Monday, October 3, 1994

Meekly Merging on to the Super Information Highway

Dave's Joke du Jour: "They're seeking in the OJ case, a jury of impartial people who haven't read the newspaper, who haven't been influenced by the media coverage. I think it will be hard to find twelve Amish people in L.A..."

Miracles used to be when someone came down from the mountains and delivered a bunch of commandments written on stone, or when someone else divided a few loaves of bread into enough to feed a mass of people, or when that same person took some steps on water. Now days, miracles have more to do with the speed and size of computer systems. That's one long, sinewy, and winding road.

SKIPPO! So merge with me, if you will, on to the appropriately named, but scary nonetheless, "super information highway." I know some of you out there are stubborn, determined, Neo-Luddites who continue to deny this is the age where computer knowledge is rapidly becoming the biggest factor in being successfully functional in the business world. But I once walked those same dark corridors as you, and I now count myself not among only the converted, but also among the true believers.

It wasn't too long ago when the truest saying of today's political and consumer driven culture was, "If you don't ride a camel, you ain't Shiite." Now days, that saying is as dated as a Haitian democrat. The world ain't about oil, it ain't about justice or the pursuit of happiness and freedom; nope it's about who controls the access of information, or data. Hard facts.

It was about one year ago when I finally purchased my IBM compatible computer and joined the legions who own the VCR of our day, the PC. It cost a lot of money, and sometimes it is reduced to participating in a game of Mah Jong, but someday, if not already, this baby will pay for itself just in its ability to tap into the vast amount of information that is needed to compete with the versed people, the people in the know, those that devote their time to such matters as 586's vs. 486's.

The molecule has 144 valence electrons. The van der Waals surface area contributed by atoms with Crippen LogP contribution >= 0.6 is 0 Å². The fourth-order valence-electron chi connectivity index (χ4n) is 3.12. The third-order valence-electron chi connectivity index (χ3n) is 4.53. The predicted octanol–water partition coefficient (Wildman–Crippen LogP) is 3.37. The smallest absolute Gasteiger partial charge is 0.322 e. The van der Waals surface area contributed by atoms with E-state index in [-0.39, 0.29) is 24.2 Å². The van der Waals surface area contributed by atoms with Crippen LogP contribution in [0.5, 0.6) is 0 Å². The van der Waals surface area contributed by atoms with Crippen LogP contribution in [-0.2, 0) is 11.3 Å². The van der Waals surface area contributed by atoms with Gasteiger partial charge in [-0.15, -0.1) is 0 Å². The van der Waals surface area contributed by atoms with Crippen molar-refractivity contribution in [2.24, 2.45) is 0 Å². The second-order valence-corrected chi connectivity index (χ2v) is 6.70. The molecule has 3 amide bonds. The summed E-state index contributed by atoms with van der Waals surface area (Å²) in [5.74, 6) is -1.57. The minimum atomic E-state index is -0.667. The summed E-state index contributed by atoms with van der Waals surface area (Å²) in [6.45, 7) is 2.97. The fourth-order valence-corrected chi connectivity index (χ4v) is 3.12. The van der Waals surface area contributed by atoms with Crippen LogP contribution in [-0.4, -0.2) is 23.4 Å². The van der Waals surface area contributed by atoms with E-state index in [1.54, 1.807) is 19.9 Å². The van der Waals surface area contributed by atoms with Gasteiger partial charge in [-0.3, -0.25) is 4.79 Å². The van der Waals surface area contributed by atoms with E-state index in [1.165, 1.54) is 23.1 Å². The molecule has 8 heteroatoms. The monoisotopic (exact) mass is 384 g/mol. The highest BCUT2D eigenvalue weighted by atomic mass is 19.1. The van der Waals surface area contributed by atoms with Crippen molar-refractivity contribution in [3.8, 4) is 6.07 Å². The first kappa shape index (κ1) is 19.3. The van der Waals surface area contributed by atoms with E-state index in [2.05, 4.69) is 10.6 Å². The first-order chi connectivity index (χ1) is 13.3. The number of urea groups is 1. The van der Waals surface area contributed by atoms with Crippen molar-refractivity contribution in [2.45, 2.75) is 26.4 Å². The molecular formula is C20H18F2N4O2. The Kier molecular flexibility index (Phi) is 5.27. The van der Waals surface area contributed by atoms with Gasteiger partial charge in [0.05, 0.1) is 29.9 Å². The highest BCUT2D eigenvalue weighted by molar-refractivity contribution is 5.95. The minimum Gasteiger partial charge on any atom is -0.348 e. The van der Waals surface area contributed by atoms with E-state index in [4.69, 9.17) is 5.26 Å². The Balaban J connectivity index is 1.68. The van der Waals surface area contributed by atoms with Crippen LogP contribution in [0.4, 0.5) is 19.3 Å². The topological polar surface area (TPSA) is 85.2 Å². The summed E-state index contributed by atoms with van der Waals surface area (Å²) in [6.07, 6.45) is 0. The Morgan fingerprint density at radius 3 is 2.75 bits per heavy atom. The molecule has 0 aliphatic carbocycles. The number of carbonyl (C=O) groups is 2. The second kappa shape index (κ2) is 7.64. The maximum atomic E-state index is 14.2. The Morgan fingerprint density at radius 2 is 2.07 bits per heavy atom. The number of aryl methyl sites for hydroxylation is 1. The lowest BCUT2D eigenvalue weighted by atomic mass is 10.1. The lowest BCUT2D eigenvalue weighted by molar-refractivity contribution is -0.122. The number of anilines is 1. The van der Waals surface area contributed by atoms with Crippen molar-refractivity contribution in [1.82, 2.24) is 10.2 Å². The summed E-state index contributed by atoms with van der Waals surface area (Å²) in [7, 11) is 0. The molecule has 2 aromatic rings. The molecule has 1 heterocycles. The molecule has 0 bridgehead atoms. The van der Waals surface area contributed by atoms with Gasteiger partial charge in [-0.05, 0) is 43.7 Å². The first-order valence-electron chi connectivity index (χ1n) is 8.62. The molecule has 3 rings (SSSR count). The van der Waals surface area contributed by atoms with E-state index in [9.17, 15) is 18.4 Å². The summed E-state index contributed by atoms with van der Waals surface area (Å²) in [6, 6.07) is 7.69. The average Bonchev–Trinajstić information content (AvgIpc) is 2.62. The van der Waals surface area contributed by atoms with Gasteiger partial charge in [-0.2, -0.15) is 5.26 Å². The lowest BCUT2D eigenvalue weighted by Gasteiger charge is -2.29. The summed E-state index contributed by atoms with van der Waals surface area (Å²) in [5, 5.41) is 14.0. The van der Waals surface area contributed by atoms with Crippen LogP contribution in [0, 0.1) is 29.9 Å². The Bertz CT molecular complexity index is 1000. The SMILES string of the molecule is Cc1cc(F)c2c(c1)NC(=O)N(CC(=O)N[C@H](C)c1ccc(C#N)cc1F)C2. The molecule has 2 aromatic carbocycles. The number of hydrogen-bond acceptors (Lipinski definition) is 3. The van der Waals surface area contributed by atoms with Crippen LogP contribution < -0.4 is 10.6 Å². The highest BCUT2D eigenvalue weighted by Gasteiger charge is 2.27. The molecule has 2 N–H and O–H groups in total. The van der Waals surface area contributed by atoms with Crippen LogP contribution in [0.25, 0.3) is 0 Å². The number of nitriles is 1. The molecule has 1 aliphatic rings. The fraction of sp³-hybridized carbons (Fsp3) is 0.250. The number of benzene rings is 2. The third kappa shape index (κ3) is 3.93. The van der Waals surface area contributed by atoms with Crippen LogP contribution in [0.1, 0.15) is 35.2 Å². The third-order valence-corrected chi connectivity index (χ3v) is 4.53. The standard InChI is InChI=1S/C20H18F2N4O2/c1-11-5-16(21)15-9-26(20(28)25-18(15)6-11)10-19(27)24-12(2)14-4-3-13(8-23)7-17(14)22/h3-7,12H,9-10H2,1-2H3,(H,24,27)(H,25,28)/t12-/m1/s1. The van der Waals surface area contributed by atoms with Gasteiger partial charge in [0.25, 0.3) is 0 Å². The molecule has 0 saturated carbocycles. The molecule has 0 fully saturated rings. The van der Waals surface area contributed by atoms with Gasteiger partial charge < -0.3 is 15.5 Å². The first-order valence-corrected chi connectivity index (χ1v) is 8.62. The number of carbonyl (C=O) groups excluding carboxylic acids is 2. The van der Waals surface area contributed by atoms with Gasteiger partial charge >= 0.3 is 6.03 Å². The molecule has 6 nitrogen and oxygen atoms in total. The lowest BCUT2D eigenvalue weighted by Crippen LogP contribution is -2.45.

My friend of faith passed on to me advice as I took on my latest challenge, my change in job status: "Fake it 'til you make it," she said to me. One of the oddest parts of my current other job is that I'm seen as some kind of expert on computer systems. That my friends is a complete mind boggling myth, a complete bomboozelement of the system. Like anything I dare to undertake, I have tried to learn as much as I can, and have succeeded in my own limited terms. But I'm no expert, I can't separate my spreadsheets from my word processing package, my Internet from my e-mail, my laptop from my modem, my mouse from my LAN's.

I have learned enough to be able to e-mail my sister on one coast by somehow punching in my message, sending it to her address on the Internet and hours (though sometimes days) later I get a response. On the other coast I have begun a whole new chapter with destiny's friend, what's her name, finally finding a forum in which to communicate with her on a semi-regular basis. I send off a random musing through my modem, and a bit later she receives it and has the option of reacting. What's disturbing my mind, what stays inside now is electronically communicated with my pal from the past! A mere Ctrl-d. What a kick! Who says the Computer Age has to be cold, an impersonal drift down a pseudo blacktop highway? If it brings us all closer together, who can complain?

This isn't to say we should all just blindly buy into the myth of computers and the convenience of the advances our society develops. I, for one, despise fax machines. I just see them as another way to avoid people (as if telephones and mail aren't impersonal enough). Technology should be questioned every step of the way. I do believe however, that those who forsake what's going on out there because of a desire for the past, a need for things to stay the way they are out of the mere comfort of familiarity, for the way things used to be, are exactly the ones that will be steamrollered over, who will be lost when the kids come up with even more startling advances. We have nothing to fear but the power of who controls the information itself.

How does this apply to our organization? Dare I say we might begin looking into computerizing ourselves? I know it's a suggestion that has been mentioned before, but I have truly come to see that the benefit of computers isn't merely the convenience. The benefit is being able to do things that we once thought, and once truly believed couldn't be achieved in our lifetime: the ability to keep track of things, to organize information and our thoughts, to communicate on a broad and effective bunch of wires and chips.